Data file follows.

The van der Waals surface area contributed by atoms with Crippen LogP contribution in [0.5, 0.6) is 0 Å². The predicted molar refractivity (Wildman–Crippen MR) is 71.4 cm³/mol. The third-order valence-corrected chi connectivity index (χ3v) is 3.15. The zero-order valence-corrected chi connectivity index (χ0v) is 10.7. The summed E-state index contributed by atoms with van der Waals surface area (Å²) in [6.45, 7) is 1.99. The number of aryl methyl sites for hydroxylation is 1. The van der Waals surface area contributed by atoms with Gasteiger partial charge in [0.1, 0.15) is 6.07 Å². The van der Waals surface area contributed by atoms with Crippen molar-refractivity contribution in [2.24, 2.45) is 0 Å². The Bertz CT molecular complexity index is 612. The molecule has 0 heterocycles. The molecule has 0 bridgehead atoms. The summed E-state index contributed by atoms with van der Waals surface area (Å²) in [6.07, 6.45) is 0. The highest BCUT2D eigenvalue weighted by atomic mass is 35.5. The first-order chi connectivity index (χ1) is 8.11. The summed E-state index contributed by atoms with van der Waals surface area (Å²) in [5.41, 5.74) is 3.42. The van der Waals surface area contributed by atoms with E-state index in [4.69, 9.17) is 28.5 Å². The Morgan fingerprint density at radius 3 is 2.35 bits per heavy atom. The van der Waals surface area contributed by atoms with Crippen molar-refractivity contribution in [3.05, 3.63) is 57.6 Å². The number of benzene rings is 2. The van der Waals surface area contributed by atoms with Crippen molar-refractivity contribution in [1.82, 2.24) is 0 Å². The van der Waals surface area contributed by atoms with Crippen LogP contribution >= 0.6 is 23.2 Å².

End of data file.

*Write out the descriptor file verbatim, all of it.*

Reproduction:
The van der Waals surface area contributed by atoms with Crippen LogP contribution in [0.5, 0.6) is 0 Å². The predicted molar refractivity (Wildman–Crippen MR) is 71.4 cm³/mol. The third-order valence-corrected chi connectivity index (χ3v) is 3.15. The zero-order valence-corrected chi connectivity index (χ0v) is 10.7. The summed E-state index contributed by atoms with van der Waals surface area (Å²) in [6.45, 7) is 1.99. The number of aryl methyl sites for hydroxylation is 1. The van der Waals surface area contributed by atoms with Gasteiger partial charge in [0.1, 0.15) is 6.07 Å². The van der Waals surface area contributed by atoms with Crippen molar-refractivity contribution in [2.24, 2.45) is 0 Å². The Bertz CT molecular complexity index is 612. The molecule has 0 heterocycles. The molecule has 0 bridgehead atoms. The summed E-state index contributed by atoms with van der Waals surface area (Å²) in [6.07, 6.45) is 0. The highest BCUT2D eigenvalue weighted by atomic mass is 35.5. The first-order chi connectivity index (χ1) is 8.11. The summed E-state index contributed by atoms with van der Waals surface area (Å²) in [5.41, 5.74) is 3.42. The van der Waals surface area contributed by atoms with E-state index in [4.69, 9.17) is 28.5 Å². The Morgan fingerprint density at radius 3 is 2.35 bits per heavy atom. The van der Waals surface area contributed by atoms with Crippen molar-refractivity contribution in [3.05, 3.63) is 57.6 Å². The number of benzene rings is 2. The van der Waals surface area contributed by atoms with Crippen molar-refractivity contribution in [1.82, 2.24) is 0 Å². The van der Waals surface area contributed by atoms with Crippen LogP contribution >= 0.6 is 23.2 Å².